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Normally, the beaches of southern Tunisia are quiet in November. It is the start of the lean months, when few tourists arrive and the jobs which depend on them vanish. This year is different. Tunisia’s beaches have a new customer: Tunisians trying to go to Europe

Between October 1st and November 8th, more Tunisians took to the seas than in 2015 and 2016 combined, with Italy and Tunisia detaining 4,709. In total, more than 8,700 Tunisian migrants have been caught by Italy and Tunisia in 2017. There are suspicions this represents only a fraction of those who have left.

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As it enters its sixth year, the crisis in Libya shows no signs of abating. The UN-backed unity government seems to be teetering on the edge of collapse, and clashes threaten to escalate between eastern and western forces. Withdrawal from Libya could have negative consequences for western interests, and the United States—under the Trump administration—could take the lead in engaging with Libya to achieve stability. This engagement is key, not only for Libya’s stability, but for the stability of neighboring Egypt and Tunisia as well as US and European interests in the region.

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On December 10, following weeks of negotiations, Tunisia’s parliament approved a $14 billion budget for 2017. The budget includes a number of provisions aimed at cutting the country’s deficit in line with the economic reform plan of Prime Minister Youssef Chahed, who was appointed in August of this year. However, the controversy surrounding the budget and rejection of certain measures raise questions regarding Chahed’s ability to push through difficult but needed reforms. While the 2017 budget was presented by Chahed as one of consensus, it is clear that the country remains divided over reforms aimed at reviving the economy.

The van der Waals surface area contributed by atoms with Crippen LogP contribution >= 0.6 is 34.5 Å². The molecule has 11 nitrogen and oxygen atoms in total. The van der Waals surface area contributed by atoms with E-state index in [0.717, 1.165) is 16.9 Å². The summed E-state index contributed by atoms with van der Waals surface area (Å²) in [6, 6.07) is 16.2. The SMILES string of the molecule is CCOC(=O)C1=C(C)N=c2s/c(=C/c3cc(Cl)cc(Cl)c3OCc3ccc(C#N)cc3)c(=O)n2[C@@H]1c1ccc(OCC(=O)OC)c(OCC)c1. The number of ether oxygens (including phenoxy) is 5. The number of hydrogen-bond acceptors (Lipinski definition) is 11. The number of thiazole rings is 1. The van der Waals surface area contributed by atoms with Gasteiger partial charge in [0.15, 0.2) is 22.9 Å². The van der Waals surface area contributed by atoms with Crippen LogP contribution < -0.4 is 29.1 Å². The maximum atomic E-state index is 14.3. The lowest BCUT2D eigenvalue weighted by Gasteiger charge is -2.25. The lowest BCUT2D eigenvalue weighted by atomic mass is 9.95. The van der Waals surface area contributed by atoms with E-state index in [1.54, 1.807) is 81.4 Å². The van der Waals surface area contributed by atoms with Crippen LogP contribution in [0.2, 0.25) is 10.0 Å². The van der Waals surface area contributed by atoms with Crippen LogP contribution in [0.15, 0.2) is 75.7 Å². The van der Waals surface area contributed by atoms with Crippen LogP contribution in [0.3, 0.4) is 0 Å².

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Youssef Chahed, the Arab world's youngest head of government and a 41-year-old PhD holder in agricultural economics, led the decentralisation program as Tunisia’s Minister of Local Affairs under the government of his predecessor, Habib Essid. This experience arms him in his new role as prime minister with an understanding of Tunisia's deep bureaucracy and uneven resource distribution among the country's regions. This is one of the areas where his newly formed government has to make major reforms to respond to increasingly urgent local demands.